Fandom has become a pathetic mess.

  6. Warner Brothers is a billion dollar company and cannot be bullied by a group of fans. This isn’t really about rewarding what you feel is bad behavior or respecting art.

    What this is about is preserving your role as a so-called tastemaker.

    You present yourselves as “The blog of comics culture”. I suggest you just eat your helping of crow and move on quickly to something else instead of reminding everyone how out of step you are with the people you claim to represent, something that has been happening more and more.

    And next time when you’re deciding how to spin a story with other so-called pop culture experts at least try to make your stories different from one another. So many stories…yet they are all the same. It’s like a bunch of people agreeing to cheat off the same test and changing a few words here and there.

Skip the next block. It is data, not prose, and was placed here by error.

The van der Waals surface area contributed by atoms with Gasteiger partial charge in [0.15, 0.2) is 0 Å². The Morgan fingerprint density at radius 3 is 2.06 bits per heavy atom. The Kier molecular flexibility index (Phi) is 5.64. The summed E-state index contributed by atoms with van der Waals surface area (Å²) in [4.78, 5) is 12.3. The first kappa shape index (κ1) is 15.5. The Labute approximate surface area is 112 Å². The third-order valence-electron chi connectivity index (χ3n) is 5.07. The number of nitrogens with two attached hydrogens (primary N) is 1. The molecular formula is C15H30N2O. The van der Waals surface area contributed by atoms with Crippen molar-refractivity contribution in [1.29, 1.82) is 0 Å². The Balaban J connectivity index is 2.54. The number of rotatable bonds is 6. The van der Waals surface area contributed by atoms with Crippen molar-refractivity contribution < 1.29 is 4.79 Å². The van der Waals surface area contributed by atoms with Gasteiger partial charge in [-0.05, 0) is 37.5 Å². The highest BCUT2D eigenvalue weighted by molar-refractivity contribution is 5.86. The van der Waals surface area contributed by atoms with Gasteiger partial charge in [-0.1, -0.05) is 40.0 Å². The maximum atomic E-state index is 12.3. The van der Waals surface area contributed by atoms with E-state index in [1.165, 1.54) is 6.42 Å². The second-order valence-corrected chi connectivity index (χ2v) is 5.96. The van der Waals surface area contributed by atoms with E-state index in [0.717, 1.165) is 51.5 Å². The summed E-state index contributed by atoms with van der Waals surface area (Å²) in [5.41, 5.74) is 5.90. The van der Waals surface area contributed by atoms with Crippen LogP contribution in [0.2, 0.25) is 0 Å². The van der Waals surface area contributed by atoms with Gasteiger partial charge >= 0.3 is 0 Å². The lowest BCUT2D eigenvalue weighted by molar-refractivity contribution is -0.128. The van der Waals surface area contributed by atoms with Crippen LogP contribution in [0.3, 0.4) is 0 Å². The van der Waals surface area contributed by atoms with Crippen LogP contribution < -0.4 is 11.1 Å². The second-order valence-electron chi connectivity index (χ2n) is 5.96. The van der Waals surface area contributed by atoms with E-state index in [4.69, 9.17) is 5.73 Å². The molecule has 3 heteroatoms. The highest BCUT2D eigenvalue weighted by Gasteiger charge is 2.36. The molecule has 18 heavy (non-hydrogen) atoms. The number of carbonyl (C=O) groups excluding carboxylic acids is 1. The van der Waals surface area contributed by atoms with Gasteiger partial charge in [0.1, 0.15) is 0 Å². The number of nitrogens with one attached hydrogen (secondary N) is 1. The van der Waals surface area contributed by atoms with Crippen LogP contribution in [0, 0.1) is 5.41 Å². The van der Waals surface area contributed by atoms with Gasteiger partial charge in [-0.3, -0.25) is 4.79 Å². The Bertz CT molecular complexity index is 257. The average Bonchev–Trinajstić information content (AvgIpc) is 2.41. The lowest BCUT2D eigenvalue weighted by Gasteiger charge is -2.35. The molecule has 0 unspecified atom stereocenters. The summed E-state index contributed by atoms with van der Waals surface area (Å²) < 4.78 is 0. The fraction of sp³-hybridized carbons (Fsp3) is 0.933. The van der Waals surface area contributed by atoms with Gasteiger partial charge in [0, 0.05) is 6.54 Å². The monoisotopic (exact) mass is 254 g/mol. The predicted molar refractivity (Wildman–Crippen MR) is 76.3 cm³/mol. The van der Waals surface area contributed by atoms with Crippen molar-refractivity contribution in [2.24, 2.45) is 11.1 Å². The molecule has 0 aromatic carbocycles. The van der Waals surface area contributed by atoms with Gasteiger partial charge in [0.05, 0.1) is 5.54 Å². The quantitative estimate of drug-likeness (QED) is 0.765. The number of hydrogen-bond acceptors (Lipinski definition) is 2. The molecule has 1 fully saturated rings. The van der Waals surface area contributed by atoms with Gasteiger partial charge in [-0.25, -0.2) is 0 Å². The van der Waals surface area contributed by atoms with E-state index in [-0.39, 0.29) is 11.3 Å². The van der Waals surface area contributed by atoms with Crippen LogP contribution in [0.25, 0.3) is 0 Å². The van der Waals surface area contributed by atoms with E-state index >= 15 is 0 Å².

7. I was wondering when the Breitbart/Reddit/4chan crowd would drift over here to defend “the fans.” Thanks for showing up, Yikes!

  8. Hello Bill, feels like your post was insincere. Going to put it under the translator.

    “I was wondering”

    You were afraid.

    “when the Breitbart/Reddit/4chan crowd”

    Groups that you have no evidence that I am member of but fear is a potent weapon and if you can stir it up hopefully people won’t notice your lack of an actual argument against anything I said. It worked for Trump.

    “would drift over here to defend “the fans.”

    You truly believe that fans can bully a billion dollar company into submission. I guess you believe that a corporation can be bullied because you believe corporations are people, just like Mitt Romney.

    “Thanks for showing up, Yikes!”

    Go back to where you came from.

  9. “You truly believe that fans can bully a billion dollar company into submission.”